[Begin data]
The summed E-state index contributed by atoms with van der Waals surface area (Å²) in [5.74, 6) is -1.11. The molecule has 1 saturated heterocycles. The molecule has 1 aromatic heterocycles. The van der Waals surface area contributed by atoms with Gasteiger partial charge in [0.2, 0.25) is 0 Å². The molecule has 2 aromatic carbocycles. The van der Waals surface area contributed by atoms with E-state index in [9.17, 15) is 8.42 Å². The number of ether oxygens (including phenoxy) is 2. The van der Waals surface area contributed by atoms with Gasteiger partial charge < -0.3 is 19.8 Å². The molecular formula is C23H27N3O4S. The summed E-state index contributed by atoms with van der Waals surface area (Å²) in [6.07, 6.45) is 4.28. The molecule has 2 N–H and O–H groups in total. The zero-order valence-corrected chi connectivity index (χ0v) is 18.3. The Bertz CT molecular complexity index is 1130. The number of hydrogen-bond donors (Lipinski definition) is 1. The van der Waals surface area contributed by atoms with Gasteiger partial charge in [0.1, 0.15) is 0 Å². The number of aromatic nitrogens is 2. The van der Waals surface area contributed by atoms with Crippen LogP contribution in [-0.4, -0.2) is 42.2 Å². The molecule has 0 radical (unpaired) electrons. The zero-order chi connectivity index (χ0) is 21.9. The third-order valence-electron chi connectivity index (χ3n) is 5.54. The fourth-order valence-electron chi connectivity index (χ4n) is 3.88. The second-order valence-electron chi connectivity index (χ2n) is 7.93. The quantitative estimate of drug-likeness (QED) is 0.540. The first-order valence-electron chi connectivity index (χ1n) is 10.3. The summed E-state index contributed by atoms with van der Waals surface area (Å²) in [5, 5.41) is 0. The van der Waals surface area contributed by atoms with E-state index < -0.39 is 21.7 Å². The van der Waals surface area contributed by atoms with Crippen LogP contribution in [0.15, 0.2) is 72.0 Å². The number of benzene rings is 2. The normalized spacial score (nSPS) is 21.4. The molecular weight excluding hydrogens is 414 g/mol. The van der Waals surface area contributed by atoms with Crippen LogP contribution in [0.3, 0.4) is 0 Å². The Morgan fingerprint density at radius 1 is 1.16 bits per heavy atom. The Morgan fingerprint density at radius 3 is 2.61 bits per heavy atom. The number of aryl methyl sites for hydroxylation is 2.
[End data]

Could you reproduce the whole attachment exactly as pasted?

The summed E-state index contributed by atoms with van der Waals surface area (Å²) in [5.74, 6) is -1.11. The molecule has 1 saturated heterocycles. The molecule has 1 aromatic heterocycles. The van der Waals surface area contributed by atoms with Gasteiger partial charge in [0.2, 0.25) is 0 Å². The molecule has 2 aromatic carbocycles. The van der Waals surface area contributed by atoms with E-state index in [9.17, 15) is 8.42 Å². The number of ether oxygens (including phenoxy) is 2. The van der Waals surface area contributed by atoms with Gasteiger partial charge < -0.3 is 19.8 Å². The molecular formula is C23H27N3O4S. The summed E-state index contributed by atoms with van der Waals surface area (Å²) in [6.07, 6.45) is 4.28. The molecule has 2 N–H and O–H groups in total. The zero-order valence-corrected chi connectivity index (χ0v) is 18.3. The Bertz CT molecular complexity index is 1130. The number of hydrogen-bond donors (Lipinski definition) is 1. The van der Waals surface area contributed by atoms with Gasteiger partial charge in [0.1, 0.15) is 0 Å². The number of aromatic nitrogens is 2. The van der Waals surface area contributed by atoms with Crippen LogP contribution in [-0.4, -0.2) is 42.2 Å². The molecule has 0 radical (unpaired) electrons. The zero-order chi connectivity index (χ0) is 21.9. The third-order valence-electron chi connectivity index (χ3n) is 5.54. The fourth-order valence-electron chi connectivity index (χ4n) is 3.88. The second-order valence-electron chi connectivity index (χ2n) is 7.93. The quantitative estimate of drug-likeness (QED) is 0.540. The first-order valence-electron chi connectivity index (χ1n) is 10.3. The summed E-state index contributed by atoms with van der Waals surface area (Å²) in [5, 5.41) is 0. The van der Waals surface area contributed by atoms with E-state index < -0.39 is 21.7 Å². The van der Waals surface area contributed by atoms with Crippen LogP contribution in [0.15, 0.2) is 72.0 Å². The number of benzene rings is 2. The normalized spacial score (nSPS) is 21.4. The molecular weight excluding hydrogens is 414 g/mol. The van der Waals surface area contributed by atoms with Crippen LogP contribution in [0.3, 0.4) is 0 Å². The Morgan fingerprint density at radius 1 is 1.16 bits per heavy atom. The Morgan fingerprint density at radius 3 is 2.61 bits per heavy atom. The number of aryl methyl sites for hydroxylation is 2.